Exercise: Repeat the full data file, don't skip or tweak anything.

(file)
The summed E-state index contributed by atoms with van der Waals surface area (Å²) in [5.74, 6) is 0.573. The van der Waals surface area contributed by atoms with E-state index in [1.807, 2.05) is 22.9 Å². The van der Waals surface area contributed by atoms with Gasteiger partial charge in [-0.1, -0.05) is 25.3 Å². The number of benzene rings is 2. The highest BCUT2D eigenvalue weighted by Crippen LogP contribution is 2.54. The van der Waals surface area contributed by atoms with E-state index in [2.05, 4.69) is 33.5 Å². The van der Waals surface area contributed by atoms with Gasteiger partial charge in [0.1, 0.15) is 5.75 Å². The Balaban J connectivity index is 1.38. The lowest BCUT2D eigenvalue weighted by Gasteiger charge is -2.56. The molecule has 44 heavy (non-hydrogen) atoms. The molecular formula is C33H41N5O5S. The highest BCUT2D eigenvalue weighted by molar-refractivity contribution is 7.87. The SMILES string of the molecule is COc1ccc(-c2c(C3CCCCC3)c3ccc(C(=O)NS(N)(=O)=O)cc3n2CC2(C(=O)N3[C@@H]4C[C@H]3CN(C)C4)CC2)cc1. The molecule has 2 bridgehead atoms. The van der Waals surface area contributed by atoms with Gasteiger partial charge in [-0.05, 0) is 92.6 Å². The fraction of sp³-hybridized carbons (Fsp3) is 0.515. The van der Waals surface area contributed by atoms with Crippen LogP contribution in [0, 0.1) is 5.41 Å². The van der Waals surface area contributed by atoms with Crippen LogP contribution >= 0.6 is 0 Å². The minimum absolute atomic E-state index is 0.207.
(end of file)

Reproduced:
The summed E-state index contributed by atoms with van der Waals surface area (Å²) in [5.74, 6) is 0.573. The van der Waals surface area contributed by atoms with E-state index in [1.807, 2.05) is 22.9 Å². The van der Waals surface area contributed by atoms with Gasteiger partial charge in [-0.1, -0.05) is 25.3 Å². The number of benzene rings is 2. The highest BCUT2D eigenvalue weighted by Crippen LogP contribution is 2.54. The van der Waals surface area contributed by atoms with E-state index in [2.05, 4.69) is 33.5 Å². The van der Waals surface area contributed by atoms with Gasteiger partial charge in [0.1, 0.15) is 5.75 Å². The Balaban J connectivity index is 1.38. The lowest BCUT2D eigenvalue weighted by Gasteiger charge is -2.56. The molecule has 44 heavy (non-hydrogen) atoms. The molecular formula is C33H41N5O5S. The highest BCUT2D eigenvalue weighted by molar-refractivity contribution is 7.87. The SMILES string of the molecule is COc1ccc(-c2c(C3CCCCC3)c3ccc(C(=O)NS(N)(=O)=O)cc3n2CC2(C(=O)N3[C@@H]4C[C@H]3CN(C)C4)CC2)cc1. The molecule has 2 bridgehead atoms. The van der Waals surface area contributed by atoms with Gasteiger partial charge in [-0.05, 0) is 92.6 Å². The fraction of sp³-hybridized carbons (Fsp3) is 0.515. The van der Waals surface area contributed by atoms with Crippen LogP contribution in [0, 0.1) is 5.41 Å². The van der Waals surface area contributed by atoms with Crippen LogP contribution >= 0.6 is 0 Å². The minimum absolute atomic E-state index is 0.207.